Teaching Comparative Government and Politics

Monday, December 05, 2011

Growth for votes

The Chinese rulers must be looking at this Russian example and worrying even more about maintaining economic growth.

This article from last week predicted the dismal results for United Russia in yesterday's election.

In Quiet Part of Russia, Putin’s Party Loses Steam
It was a grim-faced crowd that gathered last week at the Palace of Culture in this village, making its way past decrepit housing blocks, broken streetlights and a statue of Lenin.

The governor had driven in from the regional capital, and detachments of pretty girls in blue smocks were handing out flags for United Russia, the party that serves as an extension of the Kremlin’s power.


Workers for United Russia, the country's main political party, helped prepare Arsenyevo for a visit by Gov. Vladimir S. Gruzdev, a rising political star.

But the villagers were not in a holiday mood. They wanted to complain…

United Russia can no longer count on voters in places like Tula, an industrial region about 120 miles south of Moscow where many residents say that their quality of life has stopped rising… With competition all but eliminated, Russia’s political system depends heavily on its leaders’ popularity to provide legitimacy. As winter settles in, that no longer feels assured…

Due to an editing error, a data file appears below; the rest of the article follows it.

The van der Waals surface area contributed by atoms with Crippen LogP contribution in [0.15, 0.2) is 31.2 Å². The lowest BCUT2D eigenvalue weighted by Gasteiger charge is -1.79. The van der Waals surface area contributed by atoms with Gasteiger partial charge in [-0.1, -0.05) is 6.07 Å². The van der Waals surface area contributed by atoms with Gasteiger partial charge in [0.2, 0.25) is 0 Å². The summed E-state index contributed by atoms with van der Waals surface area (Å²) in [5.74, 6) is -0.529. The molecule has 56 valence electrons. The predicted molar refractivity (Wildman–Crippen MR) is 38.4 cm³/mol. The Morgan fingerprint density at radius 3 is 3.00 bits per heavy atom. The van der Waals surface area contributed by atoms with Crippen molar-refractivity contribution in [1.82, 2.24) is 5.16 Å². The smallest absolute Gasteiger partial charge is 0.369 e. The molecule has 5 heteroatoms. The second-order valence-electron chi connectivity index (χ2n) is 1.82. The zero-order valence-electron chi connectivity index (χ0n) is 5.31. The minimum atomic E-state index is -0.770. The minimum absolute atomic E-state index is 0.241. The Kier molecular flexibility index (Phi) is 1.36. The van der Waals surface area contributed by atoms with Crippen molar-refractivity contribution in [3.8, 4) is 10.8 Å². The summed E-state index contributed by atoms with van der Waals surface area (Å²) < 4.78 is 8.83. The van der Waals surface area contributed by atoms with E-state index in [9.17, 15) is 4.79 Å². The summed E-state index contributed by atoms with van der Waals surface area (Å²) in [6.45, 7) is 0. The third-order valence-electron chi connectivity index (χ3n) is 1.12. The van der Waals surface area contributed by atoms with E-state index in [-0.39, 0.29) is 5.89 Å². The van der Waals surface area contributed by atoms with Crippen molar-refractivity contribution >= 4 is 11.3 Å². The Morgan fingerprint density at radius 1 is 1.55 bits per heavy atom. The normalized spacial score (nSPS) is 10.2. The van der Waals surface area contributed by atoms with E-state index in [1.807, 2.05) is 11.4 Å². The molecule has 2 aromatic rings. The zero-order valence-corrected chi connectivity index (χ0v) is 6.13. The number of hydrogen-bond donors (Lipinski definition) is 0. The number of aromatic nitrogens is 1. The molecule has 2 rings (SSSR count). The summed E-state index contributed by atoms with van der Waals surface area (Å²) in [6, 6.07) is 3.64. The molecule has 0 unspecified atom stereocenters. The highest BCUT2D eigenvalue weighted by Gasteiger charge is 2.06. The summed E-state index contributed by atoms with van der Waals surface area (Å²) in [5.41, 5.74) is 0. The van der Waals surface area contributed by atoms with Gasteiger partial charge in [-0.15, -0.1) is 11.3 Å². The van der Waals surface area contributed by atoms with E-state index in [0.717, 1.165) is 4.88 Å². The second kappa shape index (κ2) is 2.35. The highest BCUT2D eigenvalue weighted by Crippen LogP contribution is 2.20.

An array of pay raises and public projects have been announced in recent weeks. Vladimir S. Gruzdev, a rising political star who was installed as governor in August, holds marathon town hall meetings reminiscent of reality television, dressing down local apparatchiks like a populist Donald Trump. Arsenyevo has only 4,900 residents, but they got three and a half hours with Mr. Gruzdev this month. They then scattered into the dark, some impressed, some skeptical…

In an interview afterward, Mr. Gruzdev said these were routine outings by a new governor, and unrelated to the elections. He acknowledged, however, that his popularity was helping the party…

In any case, he says, the authorities have little to fear from the parliamentary elections.

The real hazard will come months from now, when all the posters have been taken down and an already bitter electorate faces stark economic realities, Alexei V. Makarkin, an analyst with the Center for Political Technologies in Moscow said. The campaign season has uncovered “something happening in our society, a very important process,” he argued, as Russians — people accustomed to 7 percent growth rates — reassess Mr. Putin and United Russia through an increasingly critical lens.

“People have the expectation that at least things won’t be worse,” he said. “And it will probably be worse.”

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